A Critical Look at Mega Man 2 Stages: Dr. Wily Stage 1

Dr. Wily Stage 1 and its music. Again, now that we're at the Wily stages, things have changed a little. We have all the weapons, and it can be assumed that we have some idea of what we're doing by now, so the stages should be designed with this in mind.

Pipi starts flying in after our first few steps, and a few screens later we find ourselves blocked a wall too high to jump over.

This forces the player to learn how items work if they haven't yet, and any of the three will do.

Next up is a few Scworms, another wall, and yet another chance to use the Items. I'm using Item 1 here because I wanted to, but this is one of the few places where Item 3 has a purpose since it won't fade out on the way up.

The following screens have a couple Joes above us. The terrain gives us no chance to dodge their projectiles, but they can be taken out from below with a variety of weapons. There's a Springer waiting at the top of the ladder, and the large gap above forces the player to learn that multiple Item 1's can exist on the screen.

After a couple Tellys that we can climb right past, we finally make it inside Wily's fortress. I like the transition here.

All of a sudden the jumps get very dangerous, the game switches over to autoscroll, and a freaking robot dragon warps in and explodes us with his face. I have two problems with this. First, the autoscroll kicks in between two specific platforms, and is very jarring if you're not expecting it. I'd have preferred one more long platform in the spot where that happens, which would also break up all the single blocks a bit more. Second, the dragon is an instant kill (even if it wasn't, the hitstun would kill you) and it takes up half the screen. There's not much room for error once the autoscroll starts, so any delay is likely to result in a death. It's terrifying and memorable, sure, but it's also a cheap shot.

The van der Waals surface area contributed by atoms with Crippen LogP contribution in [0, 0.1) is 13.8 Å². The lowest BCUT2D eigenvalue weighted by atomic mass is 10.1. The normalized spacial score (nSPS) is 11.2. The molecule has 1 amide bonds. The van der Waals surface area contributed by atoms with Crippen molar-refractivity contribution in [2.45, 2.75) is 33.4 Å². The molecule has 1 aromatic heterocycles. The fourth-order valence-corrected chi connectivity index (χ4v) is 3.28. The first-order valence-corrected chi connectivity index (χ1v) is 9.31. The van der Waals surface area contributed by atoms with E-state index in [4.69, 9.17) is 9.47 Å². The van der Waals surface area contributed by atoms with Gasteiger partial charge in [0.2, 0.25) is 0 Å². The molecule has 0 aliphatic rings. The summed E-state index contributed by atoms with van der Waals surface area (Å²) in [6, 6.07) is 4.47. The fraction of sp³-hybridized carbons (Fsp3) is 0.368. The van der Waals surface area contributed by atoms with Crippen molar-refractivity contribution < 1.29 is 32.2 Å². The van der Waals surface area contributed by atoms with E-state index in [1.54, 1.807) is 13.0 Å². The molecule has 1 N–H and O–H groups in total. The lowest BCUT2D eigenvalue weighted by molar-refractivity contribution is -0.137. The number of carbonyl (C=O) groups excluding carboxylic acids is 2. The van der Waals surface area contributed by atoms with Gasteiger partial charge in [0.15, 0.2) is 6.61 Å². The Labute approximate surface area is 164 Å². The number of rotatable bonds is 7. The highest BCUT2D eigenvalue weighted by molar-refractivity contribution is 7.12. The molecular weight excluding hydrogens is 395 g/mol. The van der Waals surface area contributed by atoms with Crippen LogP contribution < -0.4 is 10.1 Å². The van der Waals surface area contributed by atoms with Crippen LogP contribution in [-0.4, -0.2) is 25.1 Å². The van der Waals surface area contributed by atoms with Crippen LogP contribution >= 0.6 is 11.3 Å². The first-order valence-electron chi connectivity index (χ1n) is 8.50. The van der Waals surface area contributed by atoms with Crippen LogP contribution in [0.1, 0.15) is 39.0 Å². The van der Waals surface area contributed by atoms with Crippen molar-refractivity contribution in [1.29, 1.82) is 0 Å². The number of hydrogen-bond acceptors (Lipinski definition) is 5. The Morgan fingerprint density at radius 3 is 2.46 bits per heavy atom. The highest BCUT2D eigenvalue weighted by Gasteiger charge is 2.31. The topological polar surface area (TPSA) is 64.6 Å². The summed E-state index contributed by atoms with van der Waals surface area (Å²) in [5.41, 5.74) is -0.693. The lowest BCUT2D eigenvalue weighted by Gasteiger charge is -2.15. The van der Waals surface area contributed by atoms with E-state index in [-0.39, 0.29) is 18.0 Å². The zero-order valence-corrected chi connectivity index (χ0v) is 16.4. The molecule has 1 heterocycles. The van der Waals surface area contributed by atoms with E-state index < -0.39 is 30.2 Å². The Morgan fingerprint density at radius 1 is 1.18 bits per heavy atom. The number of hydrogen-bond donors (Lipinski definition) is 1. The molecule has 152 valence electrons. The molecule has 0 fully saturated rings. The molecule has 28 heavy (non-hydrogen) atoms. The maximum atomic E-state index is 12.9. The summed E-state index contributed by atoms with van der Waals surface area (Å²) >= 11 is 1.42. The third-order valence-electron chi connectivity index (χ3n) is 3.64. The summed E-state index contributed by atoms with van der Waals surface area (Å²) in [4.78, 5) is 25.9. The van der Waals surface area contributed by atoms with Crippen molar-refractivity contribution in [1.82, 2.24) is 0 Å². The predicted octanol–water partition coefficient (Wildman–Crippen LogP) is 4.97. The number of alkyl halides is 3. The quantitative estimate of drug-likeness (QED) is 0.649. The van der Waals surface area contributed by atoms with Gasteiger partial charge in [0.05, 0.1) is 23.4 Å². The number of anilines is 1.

Once we make it to the last three platforms and the fight starts, things go smoother. Mecha Dragon shoots fireballs at random intervals, and occasionally launches a long string of them that causes a great deal of flicker, since the dragon itself is already pushing the poor system to its limits. One other thing to watch out for is that the hitbox on the dragon's head is a rectangle that takes up the space between its horns and nose, causing my death here. It's annoying, but the chances of it happening are fairly low since Mecha Dragon doesn't end up in that spot often.

Anyway, the fight's still a lot of fun. Standing on top is the safe option, since any hit will just knock you to the lower platform. However, unlike the main bosses, Mecha Dragon has no on-hit invincibility, so you're free to kill him as fast as you can shoot, making jumping to the lower platforms worth the risk if you want to take him down fast. Quick Boomerangs deal the same damage as your buster and can be easier to hit with, and a charged Atomic Fire will take off a third of its health. There's plenty of time to charge on the way in, so you might as well go for it.

I'm tempted to complain about how little challenge the stage offers and how short it is, but Mecha Dragon is difficult enough at first that I could understand why the designers may not have wanted to force the player through a longer and more dangerous stage beforehand. It could have used some other enemies in the first section alongside the Pipis and Scworms, but these and the enemies above you in the middle part are all a hassle to kill with the Buster alone, so the whole thing is really just there to encourage the player to start using weapons during the stages if they haven't yet.

The music is one of the most memorable from the series and the visuals give a solid impression of climbing into a real place, but I've never liked the artwork here much. It doesn't have that outlandish feel that the rest of the game did, instead reminding me of the nondescript military compounds that show up in various Contra-likes.